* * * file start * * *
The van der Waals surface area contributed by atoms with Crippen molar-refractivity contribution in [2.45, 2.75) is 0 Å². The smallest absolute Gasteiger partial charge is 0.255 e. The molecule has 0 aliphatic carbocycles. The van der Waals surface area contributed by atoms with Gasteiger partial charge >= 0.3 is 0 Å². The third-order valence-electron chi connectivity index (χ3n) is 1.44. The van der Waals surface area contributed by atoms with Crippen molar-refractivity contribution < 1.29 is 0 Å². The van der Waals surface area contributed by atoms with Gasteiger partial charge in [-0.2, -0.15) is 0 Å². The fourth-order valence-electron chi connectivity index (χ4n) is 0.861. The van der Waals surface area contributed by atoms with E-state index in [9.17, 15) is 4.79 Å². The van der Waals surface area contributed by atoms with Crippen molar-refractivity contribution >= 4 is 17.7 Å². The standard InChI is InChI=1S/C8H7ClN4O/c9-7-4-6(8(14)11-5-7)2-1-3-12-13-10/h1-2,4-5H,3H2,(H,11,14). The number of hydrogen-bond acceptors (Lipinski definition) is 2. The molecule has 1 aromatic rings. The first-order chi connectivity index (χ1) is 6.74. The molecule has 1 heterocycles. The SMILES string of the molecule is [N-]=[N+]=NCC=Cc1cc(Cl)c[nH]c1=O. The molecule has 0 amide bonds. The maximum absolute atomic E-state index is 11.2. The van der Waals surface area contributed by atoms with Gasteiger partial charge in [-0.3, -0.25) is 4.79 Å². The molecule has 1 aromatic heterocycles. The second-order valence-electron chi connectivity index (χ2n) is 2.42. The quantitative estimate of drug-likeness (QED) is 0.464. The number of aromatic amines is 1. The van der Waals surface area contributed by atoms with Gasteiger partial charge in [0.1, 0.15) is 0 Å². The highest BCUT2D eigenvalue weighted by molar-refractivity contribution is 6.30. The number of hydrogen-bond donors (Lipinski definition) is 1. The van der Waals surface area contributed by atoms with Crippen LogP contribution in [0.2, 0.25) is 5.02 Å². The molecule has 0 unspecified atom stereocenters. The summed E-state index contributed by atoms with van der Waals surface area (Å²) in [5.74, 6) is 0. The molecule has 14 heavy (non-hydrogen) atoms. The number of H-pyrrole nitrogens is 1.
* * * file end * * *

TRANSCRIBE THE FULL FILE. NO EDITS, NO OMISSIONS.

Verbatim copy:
The van der Waals surface area contributed by atoms with Crippen molar-refractivity contribution in [2.45, 2.75) is 0 Å². The smallest absolute Gasteiger partial charge is 0.255 e. The molecule has 0 aliphatic carbocycles. The van der Waals surface area contributed by atoms with Gasteiger partial charge >= 0.3 is 0 Å². The third-order valence-electron chi connectivity index (χ3n) is 1.44. The van der Waals surface area contributed by atoms with Crippen molar-refractivity contribution < 1.29 is 0 Å². The van der Waals surface area contributed by atoms with Gasteiger partial charge in [-0.2, -0.15) is 0 Å². The fourth-order valence-electron chi connectivity index (χ4n) is 0.861. The van der Waals surface area contributed by atoms with E-state index in [9.17, 15) is 4.79 Å². The van der Waals surface area contributed by atoms with Crippen molar-refractivity contribution >= 4 is 17.7 Å². The standard InChI is InChI=1S/C8H7ClN4O/c9-7-4-6(8(14)11-5-7)2-1-3-12-13-10/h1-2,4-5H,3H2,(H,11,14). The number of hydrogen-bond acceptors (Lipinski definition) is 2. The molecule has 1 aromatic rings. The first-order chi connectivity index (χ1) is 6.74. The molecule has 1 heterocycles. The SMILES string of the molecule is [N-]=[N+]=NCC=Cc1cc(Cl)c[nH]c1=O. The molecule has 0 amide bonds. The maximum absolute atomic E-state index is 11.2. The van der Waals surface area contributed by atoms with Gasteiger partial charge in [-0.3, -0.25) is 4.79 Å². The molecule has 1 aromatic heterocycles. The second-order valence-electron chi connectivity index (χ2n) is 2.42. The quantitative estimate of drug-likeness (QED) is 0.464. The number of aromatic amines is 1. The van der Waals surface area contributed by atoms with Gasteiger partial charge in [0.1, 0.15) is 0 Å². The highest BCUT2D eigenvalue weighted by molar-refractivity contribution is 6.30. The number of hydrogen-bond donors (Lipinski definition) is 1. The van der Waals surface area contributed by atoms with Crippen LogP contribution in [0.2, 0.25) is 5.02 Å². The molecule has 0 unspecified atom stereocenters. The summed E-state index contributed by atoms with van der Waals surface area (Å²) in [5.74, 6) is 0. The molecule has 14 heavy (non-hydrogen) atoms. The number of H-pyrrole nitrogens is 1.